When you become powerless to do your own medical decisions, someone else must do those decisions for you. A living will carry your wishes to medical providers and trusted friends and family when you couldn’t. Since a living will do not provide directions for what occurs after a patient dies, it is not valid after death.
Living Will Report
A living will gives directions to a patient’s physicians and loved ones concerning the patient’s choices for end-of-life care. Living wills typically set out your decisions concerning treatments that prolong life, such as synthetic nutrition, hydration, and respiration.
The report can either approve such treatments or prevent physicians from using them in particular cases. Each state has guidelines that living wills must follow to be valid.
When Living Wills Utilize?
The directives you give in your living will enhance effective when you are no longer capable to read or express your wishes about medical practice.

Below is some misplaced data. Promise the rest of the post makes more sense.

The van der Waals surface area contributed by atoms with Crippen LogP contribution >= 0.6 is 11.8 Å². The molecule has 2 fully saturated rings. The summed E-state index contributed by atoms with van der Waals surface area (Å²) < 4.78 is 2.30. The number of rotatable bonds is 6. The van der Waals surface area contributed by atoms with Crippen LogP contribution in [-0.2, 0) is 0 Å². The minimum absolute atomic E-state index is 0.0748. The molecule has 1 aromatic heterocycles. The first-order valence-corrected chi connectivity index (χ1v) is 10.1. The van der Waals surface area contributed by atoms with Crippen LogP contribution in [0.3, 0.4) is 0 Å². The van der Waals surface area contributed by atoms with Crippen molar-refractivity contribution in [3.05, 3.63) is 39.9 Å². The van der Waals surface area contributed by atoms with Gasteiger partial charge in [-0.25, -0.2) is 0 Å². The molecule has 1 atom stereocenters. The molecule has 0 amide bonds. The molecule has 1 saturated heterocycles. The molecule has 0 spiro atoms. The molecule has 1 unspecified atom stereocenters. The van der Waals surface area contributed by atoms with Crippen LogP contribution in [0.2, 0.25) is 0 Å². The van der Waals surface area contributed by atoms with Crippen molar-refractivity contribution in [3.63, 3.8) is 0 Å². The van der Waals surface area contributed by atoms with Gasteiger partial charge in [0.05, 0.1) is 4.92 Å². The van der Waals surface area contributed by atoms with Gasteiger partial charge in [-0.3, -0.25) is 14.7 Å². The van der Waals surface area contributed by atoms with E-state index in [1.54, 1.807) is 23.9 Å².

A patient with advanced Alzheimer’s illness may be incapacitated to the extent that he cannot fully explain his medical treatment and so cannot engage in making decisions regarding his medical care.
Furthermore, a victim in a coma or a vegetative state cannot really relate with his doctors so that the living will document speaks for him.
Living wills are only suitable during the patient’s life. The report ends at death because it can just discuss problems that happen during a patient’s life, related to durable powers of attorney for health care.
Durable powers of attorney appoint a health care proxy to make medical decisions on the patient’s behalf and are usually designed to work together with the patient’s living will. Because no medical decisions are left to be performed once the patient expires, neither document assists any hope after death.
Last Will and Testament
A will, also declared the last will, is an entirely different document than a living will, but the two are often involved. A former will takes influence only after a person dies and directs the administration of the deceased person’s property rather than his medical care through his life.
A will can also specify a guardian for the dead person’s children and a person to handle his estate before distribution, called an agent or individual delegate.